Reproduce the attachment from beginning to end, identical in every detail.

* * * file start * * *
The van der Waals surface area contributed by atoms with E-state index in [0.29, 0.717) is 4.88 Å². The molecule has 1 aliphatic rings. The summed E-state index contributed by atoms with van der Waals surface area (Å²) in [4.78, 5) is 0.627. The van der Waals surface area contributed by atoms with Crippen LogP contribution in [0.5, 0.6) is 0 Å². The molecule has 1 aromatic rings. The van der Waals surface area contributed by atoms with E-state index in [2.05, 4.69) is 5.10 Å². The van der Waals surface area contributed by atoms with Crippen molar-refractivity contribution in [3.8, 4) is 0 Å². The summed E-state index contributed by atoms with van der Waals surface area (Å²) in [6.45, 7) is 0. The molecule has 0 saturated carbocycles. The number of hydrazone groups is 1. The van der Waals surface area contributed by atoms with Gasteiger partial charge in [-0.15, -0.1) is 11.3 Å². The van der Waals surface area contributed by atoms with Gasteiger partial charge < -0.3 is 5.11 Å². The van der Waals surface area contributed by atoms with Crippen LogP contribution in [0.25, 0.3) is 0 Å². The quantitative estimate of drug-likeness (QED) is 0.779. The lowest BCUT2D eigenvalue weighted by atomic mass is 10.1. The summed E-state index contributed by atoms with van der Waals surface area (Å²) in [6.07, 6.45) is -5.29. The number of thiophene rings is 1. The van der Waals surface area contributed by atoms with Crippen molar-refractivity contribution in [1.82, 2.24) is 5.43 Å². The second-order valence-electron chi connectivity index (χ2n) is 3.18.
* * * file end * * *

The van der Waals surface area contributed by atoms with E-state index in [0.29, 0.717) is 4.88 Å². The molecule has 1 aliphatic rings. The summed E-state index contributed by atoms with van der Waals surface area (Å²) in [4.78, 5) is 0.627. The van der Waals surface area contributed by atoms with Crippen LogP contribution in [0.5, 0.6) is 0 Å². The molecule has 1 aromatic rings. The van der Waals surface area contributed by atoms with E-state index in [2.05, 4.69) is 5.10 Å². The van der Waals surface area contributed by atoms with Crippen molar-refractivity contribution in [3.8, 4) is 0 Å². The summed E-state index contributed by atoms with van der Waals surface area (Å²) in [6.45, 7) is 0. The molecule has 0 saturated carbocycles. The number of hydrazone groups is 1. The van der Waals surface area contributed by atoms with Gasteiger partial charge in [-0.15, -0.1) is 11.3 Å². The van der Waals surface area contributed by atoms with Gasteiger partial charge < -0.3 is 5.11 Å². The van der Waals surface area contributed by atoms with Crippen LogP contribution in [0.25, 0.3) is 0 Å². The quantitative estimate of drug-likeness (QED) is 0.779. The lowest BCUT2D eigenvalue weighted by atomic mass is 10.1. The summed E-state index contributed by atoms with van der Waals surface area (Å²) in [6.07, 6.45) is -5.29. The number of thiophene rings is 1. The van der Waals surface area contributed by atoms with Crippen molar-refractivity contribution in [1.82, 2.24) is 5.43 Å². The second-order valence-electron chi connectivity index (χ2n) is 3.18.